Did he come off the 1st barrel super wide, every single time? If so, the rider was just not able to pilot and get him OVER far enough to set him up for the 2nd barrel turn. Plus, you've been habitually turning him too soon, and its hard to tell in the video, but it almost looks like your body language cued him to turn before the barrel.
Note for next time, I wouldn't "punish" him by running him 5 more times
that day with other people. Rather, that should have been something for you to work on and fix/figure out at home.
Because ... it is also possible that something was hurting him. Usually when a horse all of a sudden refuses to do something, they are hurting somewhere. Has he done it since?
When were his teeth done last?
Last chiro visit?
Also, in general, in that video you are lacking body control with him. He's just kinda happening to make 3 turns. Turning when he wants to, and not in very good form. You've got to get more precise about where YOU place his body and what you ask him to do and when.
First barrel: You ran him straight at the pocket. He needs to have bend in his body to properly make the turn. Here's his body coming into the turn. Too straight:
Instead, tip his nose to the inside, and use your inside leg to push his ribcage out, and use your outside leg to push his hip inward. You want to create bend from his nose to his tail, like this:
And as you already know, ask him to turn one stride later (you turned too soon).
Also, where are you looking when you make a barrel turn? On the first barrel in that video, it looks like you are looking directly at the barrel. That's a no-no. Your horse goes where your body looks. Do you want him to run on top of the barrel? Nope! So do not look at the barrel. Pick "axis points" on the ground around the barrel where you want him to travel. And then get his feet there.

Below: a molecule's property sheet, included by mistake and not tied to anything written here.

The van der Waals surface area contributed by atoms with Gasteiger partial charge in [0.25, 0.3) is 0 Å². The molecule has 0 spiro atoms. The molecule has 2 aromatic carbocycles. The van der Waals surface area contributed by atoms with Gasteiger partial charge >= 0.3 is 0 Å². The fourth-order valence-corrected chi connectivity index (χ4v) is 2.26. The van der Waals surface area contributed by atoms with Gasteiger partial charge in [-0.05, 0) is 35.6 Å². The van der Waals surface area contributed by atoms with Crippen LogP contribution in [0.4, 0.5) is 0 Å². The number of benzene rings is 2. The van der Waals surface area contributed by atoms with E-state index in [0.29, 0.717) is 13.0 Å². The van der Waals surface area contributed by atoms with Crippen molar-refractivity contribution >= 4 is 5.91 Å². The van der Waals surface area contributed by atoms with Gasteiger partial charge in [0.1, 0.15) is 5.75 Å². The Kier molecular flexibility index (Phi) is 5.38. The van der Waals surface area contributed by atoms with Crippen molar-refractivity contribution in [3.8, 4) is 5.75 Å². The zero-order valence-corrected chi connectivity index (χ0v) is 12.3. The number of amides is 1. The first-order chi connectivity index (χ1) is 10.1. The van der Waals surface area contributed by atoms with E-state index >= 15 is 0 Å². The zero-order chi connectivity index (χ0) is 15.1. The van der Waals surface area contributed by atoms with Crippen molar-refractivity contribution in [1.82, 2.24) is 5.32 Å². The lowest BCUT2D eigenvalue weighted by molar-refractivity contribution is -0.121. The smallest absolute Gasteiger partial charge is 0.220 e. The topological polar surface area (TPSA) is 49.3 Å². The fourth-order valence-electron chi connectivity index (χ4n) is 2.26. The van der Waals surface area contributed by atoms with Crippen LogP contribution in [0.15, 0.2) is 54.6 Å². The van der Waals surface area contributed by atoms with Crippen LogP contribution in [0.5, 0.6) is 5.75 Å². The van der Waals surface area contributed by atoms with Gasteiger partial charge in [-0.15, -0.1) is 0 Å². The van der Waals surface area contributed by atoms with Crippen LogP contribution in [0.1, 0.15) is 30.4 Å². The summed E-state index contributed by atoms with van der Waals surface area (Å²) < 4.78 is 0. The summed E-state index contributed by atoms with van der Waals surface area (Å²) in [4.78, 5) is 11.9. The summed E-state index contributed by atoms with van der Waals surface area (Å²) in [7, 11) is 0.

Set up some cones at home to help you with this. Measure 3 feet from the barrel all the way around and draw a line on the ground there. Place cones on the line to make it more visible. Then try to keep him perfectly equal in the turn all the way around. This will place his body approximately 4 feet from the barrel, all the way around for the turn. Yes, every horse will have his own turning style. But the 4-feet-method will give you a starting point to work from. Some horses do better with this perfect circle all the way around. Some do better with an off-set circle. Some do better with an oval shape. Some do better with a rollback style. Time will tell on their particular style.
So on your third barrel. You aimed too wide for your pocket. And then you turned too soon. Both of these things cause him to come out wide. And you are learning inward. Do not lean!
So this is my rough drawing in paint. (Trying to portray a perfect pattern.) You can allow yourself a little bit of arch on your approach to the first barrel. The arrow I drew is what you should be looking at when you head for your first barrel. That is your first axis point. Then stay a perfect 4 feet from it all the way around. FINISH the turn completely before heading on a perfectly straight line to your 2nd barrel, and finish the turn completely before even looking to your next barrel.
Same thing at the 2nd barrel. Look for your first axis point and head straight for it. Stay a perfect 4 feet from the barrel all the way around. FINISH the turn, and head straight for your next axis point on the 3rd barrel.
So work AWAY from the barrel pattern on getting total body control on him. Getting good bend and being able to tweak his body position at a moment's notice. You want 100% control so that if you accidentally turn him too soon (riders make errors ... we're not perfect) you can use your inside leg to push him away from the barrel in the middle of the turn, so that you can fix your turn while you are doing it.